Culture-Independent Genotyping Improves Surveillance of Neisseria gonorrhoeae, Especially in Oropharyngeal Samples, the Netherlands, 2017 to 2018

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It is important i to monitor the transmission and antimicrobial resistance of Neisseria gonorrhoeae (NG). Current surveillance relies on culturing, which frequently fails. Previously, a culture-independent genotyping method was developed based on NG multi-antigen sequence typing (NG-MAST). To determine whether crucial sequence types (STs) are missed during culture-dependent surveillance, NG-positive NAAT samples were genotyped, and the results of the culture-positive and culture-negative samples were compared. In total, 196 NG-positive NAAT samples, from January 2017 until August 2018, which were also routinely cultured, were retrospectively included. Genotyping was successful in 152 NAAT samples (77.0%), 33 NAAT samples failed, and 11 NAAT samples showed possible mixed strain infections. Oropharyngeal samples (n = 16) showed the largest increase in typing rate from 6.3% (1/16) success in culture-dependent genotyping to 81.3% (13/16) in culture-independent genotyping. Nine genogroups (n ≥ 5 samples) were found; all included both culture-positive and culture-negative NG. However, culture-independent surveillance revealed 14 additional STs in the culture-negative samples. Overall, culture-dependent surveillance could detect all genogroups, indicating that major trends could be identified with culture-dependent surveillance. However, culture-independent surveillance provides more STs, mixed infections and more oropharyngeal samples, giving a more detailed view and could result in an earlier detection of outbreaks and transmission.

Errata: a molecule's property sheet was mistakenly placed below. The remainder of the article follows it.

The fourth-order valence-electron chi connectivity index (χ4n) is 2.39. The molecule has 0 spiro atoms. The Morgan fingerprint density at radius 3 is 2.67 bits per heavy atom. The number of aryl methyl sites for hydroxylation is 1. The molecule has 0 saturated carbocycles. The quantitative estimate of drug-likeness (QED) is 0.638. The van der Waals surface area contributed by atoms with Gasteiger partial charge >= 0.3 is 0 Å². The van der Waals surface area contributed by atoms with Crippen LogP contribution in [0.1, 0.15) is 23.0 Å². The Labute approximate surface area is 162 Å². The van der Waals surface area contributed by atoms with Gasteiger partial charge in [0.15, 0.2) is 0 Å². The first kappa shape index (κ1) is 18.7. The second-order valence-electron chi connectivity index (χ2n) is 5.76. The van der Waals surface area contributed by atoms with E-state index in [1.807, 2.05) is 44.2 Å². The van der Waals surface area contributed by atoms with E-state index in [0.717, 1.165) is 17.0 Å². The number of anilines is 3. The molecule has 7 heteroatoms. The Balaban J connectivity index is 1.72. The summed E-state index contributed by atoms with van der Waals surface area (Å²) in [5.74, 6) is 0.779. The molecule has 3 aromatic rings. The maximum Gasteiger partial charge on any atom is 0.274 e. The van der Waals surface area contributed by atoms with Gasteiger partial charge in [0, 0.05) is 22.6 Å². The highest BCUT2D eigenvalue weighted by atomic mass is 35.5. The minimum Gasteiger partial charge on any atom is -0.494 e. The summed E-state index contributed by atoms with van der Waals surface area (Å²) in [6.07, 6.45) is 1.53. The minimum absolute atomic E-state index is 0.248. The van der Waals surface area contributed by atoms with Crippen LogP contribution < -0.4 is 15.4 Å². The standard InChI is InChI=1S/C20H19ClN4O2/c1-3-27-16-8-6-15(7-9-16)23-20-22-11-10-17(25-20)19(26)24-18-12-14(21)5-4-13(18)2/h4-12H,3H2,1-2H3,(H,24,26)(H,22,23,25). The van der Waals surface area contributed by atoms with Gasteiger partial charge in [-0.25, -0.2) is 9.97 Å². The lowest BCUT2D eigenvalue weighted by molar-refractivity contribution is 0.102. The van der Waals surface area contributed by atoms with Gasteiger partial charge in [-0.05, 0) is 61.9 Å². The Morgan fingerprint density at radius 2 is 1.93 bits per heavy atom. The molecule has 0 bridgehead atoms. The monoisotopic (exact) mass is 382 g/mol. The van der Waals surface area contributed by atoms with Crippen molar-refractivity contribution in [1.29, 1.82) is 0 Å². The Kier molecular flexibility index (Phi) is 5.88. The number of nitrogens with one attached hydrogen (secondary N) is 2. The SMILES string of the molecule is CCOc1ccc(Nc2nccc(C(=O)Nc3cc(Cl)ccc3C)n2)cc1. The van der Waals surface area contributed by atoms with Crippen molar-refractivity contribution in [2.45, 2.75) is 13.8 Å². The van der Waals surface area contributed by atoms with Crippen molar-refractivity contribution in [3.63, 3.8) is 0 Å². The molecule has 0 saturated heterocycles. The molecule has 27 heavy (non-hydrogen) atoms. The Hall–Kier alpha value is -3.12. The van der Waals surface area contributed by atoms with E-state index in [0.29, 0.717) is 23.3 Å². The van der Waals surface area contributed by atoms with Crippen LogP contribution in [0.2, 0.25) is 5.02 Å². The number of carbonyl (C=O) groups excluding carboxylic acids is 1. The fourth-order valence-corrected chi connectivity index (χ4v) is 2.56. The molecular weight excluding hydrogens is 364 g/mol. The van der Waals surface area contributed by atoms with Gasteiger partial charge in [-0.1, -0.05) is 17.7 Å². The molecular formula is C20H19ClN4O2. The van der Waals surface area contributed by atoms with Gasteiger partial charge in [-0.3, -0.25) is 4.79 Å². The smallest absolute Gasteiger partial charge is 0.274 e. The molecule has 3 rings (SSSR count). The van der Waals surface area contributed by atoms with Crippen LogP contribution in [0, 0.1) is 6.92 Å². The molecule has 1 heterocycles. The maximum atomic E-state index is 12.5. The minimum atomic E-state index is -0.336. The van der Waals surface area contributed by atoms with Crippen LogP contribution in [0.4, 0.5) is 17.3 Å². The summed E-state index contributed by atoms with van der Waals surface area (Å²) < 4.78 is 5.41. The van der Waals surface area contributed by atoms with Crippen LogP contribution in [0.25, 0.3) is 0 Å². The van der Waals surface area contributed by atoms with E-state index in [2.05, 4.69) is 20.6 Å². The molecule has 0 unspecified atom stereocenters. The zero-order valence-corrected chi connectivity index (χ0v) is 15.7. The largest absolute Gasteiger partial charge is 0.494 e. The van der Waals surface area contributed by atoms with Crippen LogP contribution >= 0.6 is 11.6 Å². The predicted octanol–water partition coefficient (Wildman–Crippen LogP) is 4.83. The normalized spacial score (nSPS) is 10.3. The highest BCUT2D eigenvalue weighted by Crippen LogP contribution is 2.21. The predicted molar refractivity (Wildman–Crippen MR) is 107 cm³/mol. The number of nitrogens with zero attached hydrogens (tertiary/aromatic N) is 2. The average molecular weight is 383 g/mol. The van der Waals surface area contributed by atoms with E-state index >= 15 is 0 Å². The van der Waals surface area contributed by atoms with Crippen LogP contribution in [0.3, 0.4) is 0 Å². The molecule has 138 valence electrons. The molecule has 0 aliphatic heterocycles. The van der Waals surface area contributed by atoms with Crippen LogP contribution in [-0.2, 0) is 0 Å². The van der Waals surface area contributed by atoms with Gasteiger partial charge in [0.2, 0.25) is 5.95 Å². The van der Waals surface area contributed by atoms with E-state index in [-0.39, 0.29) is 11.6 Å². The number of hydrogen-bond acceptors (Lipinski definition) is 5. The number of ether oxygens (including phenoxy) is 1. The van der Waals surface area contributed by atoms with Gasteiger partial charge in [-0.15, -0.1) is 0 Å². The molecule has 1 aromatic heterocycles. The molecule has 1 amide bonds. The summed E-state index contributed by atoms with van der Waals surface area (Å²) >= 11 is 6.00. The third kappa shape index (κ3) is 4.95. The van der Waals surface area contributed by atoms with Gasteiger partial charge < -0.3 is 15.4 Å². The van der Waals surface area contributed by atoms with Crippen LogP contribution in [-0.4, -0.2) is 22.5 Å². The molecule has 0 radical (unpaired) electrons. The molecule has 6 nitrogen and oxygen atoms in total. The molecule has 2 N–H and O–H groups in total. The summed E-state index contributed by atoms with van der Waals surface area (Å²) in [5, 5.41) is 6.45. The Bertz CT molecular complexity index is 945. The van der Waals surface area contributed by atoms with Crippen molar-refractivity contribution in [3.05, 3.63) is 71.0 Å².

Original languageEnglish
Number of pages9
Issue number11
Publication statusPublished - 14 Nov 2022

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